Review: Boston Public Market

The highly anticipated opening of the Boston Public Market in downtown Boston has finally arrived! The market is year-round, as it is indoors which is amazing since typical farmer’s markets in this area only last for the summer. It is also the only market of its kind in the US featuring purely locally-sourced goods from the New England area.

The market opened earlier in the week and my mother and I had been been waiting for months to visit it. Originally we were going to wait until everything died down a bit but decided to take a chance and headed in yesterday.

I’m so glad we did.



You walk in and see rows of vendor stalls all lined up. For a minute, we were overwhelmed but then created a strategy and walked up and down the aisles. There were stalls upon stalls of meat, cheese, produce, artisanal goods, flowers, alcohol… EVERYTHING. I absolutely love that everything is local to New England and it is great to support small businesses. It was busy but not unmanageable (but hard to take pictures). 


The produce was beautiful all set up


There were little details of decoration around the market that I just loved.

And not just healthy options either…

Fudge
We checked out some bees at one of the honey stalls.


That picture actually turned out to be an awkward selfie instead of getting a good shot of the bees. Oh well. 


For lunch we landed at the stall of Jasper Hill Farm from Vermont.


They had great lunch-worthy options for us.


We ended up with Grilled Cheese(s), Steamed Potatoes with Raclette Cheese, Garlic Dill Pickle, and a Plum, Port, and Anise Conserve. Best. Decision. Ever.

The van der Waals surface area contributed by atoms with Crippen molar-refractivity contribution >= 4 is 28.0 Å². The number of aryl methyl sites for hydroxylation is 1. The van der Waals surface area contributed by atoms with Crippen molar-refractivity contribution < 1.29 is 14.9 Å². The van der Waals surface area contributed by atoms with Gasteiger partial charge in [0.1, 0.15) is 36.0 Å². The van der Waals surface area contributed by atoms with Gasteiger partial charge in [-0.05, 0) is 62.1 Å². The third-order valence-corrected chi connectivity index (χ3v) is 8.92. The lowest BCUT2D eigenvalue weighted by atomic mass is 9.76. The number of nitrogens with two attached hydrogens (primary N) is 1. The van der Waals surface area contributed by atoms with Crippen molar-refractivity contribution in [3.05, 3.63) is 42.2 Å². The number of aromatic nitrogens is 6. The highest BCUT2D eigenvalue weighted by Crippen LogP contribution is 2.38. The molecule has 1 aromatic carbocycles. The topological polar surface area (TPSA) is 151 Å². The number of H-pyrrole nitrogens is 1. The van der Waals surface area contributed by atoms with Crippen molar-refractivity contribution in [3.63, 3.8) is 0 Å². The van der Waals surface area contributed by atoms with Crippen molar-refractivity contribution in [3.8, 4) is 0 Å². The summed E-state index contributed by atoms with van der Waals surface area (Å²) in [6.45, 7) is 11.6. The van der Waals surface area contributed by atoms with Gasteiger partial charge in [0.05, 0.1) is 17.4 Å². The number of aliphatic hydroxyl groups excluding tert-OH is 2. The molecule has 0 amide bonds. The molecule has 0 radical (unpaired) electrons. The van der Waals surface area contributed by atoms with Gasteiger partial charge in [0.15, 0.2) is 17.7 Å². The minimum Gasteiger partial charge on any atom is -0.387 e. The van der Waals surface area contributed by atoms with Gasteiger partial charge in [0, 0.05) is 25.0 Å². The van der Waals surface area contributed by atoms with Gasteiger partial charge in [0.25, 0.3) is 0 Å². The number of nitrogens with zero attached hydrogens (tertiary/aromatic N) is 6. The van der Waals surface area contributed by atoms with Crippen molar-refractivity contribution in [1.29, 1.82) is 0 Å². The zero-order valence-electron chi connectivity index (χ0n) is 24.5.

So see the cheese on the potatoes in the middle? This is how that went:



Large blocks of cheese are heated under an apparatus and then scraped off onto the potatoes. Like, really. Raclette is a cheese commonly used as “melting cheese” in the Germany/Switzerland area of the world. I experienced a traditional “raclette party” when I spent a couple of months in Germany for work just before the holidays. Essentially, you cook food on a grilled on top, place it into mini pans, put a piece of raclette on top, and let it melt. Below is a pictures for visualization. 

Picture courtesy of Everything Kitchens
Once we polished off the potatoes and sandwiches, we needed dessert. Obviously. We went to the Red Apple Farm (from Phillipston, MA) area that among many other amazing things, they had apple cider donuts made on the spot. Complete with a donut robot. 


A vat of donuts=heaven.


They were little so we got one dozen (we could also potentially share with our significant others if they were good).



After walking around a little bit more and purchasing some alcohol from Hopster’s Alley (all local beer, wine, and hard alcohol), we headed out. We explored the outdoor market at Haymarket which I’ve never done before. Then we thought my father would really appreciate cannoli from the famous Mike’s Pastry as we were very close to the North End. I also just had to get some for both my husband and I. Duh.

I got us an espresso and an amaretto cannoli. 

If you live in the Boston-area, I highly recommend you take the trip to the Boston Public Market. It is actually open Wednesdays through Sundays and more vendors are coming. I will also bring a bag with me next time for my purchases. My mother ended up buying an insulated bag so she can purchase things like cheese and meet next time. Nearly all of the vendors also took debit/credit cards too. Can’t wait to go back!

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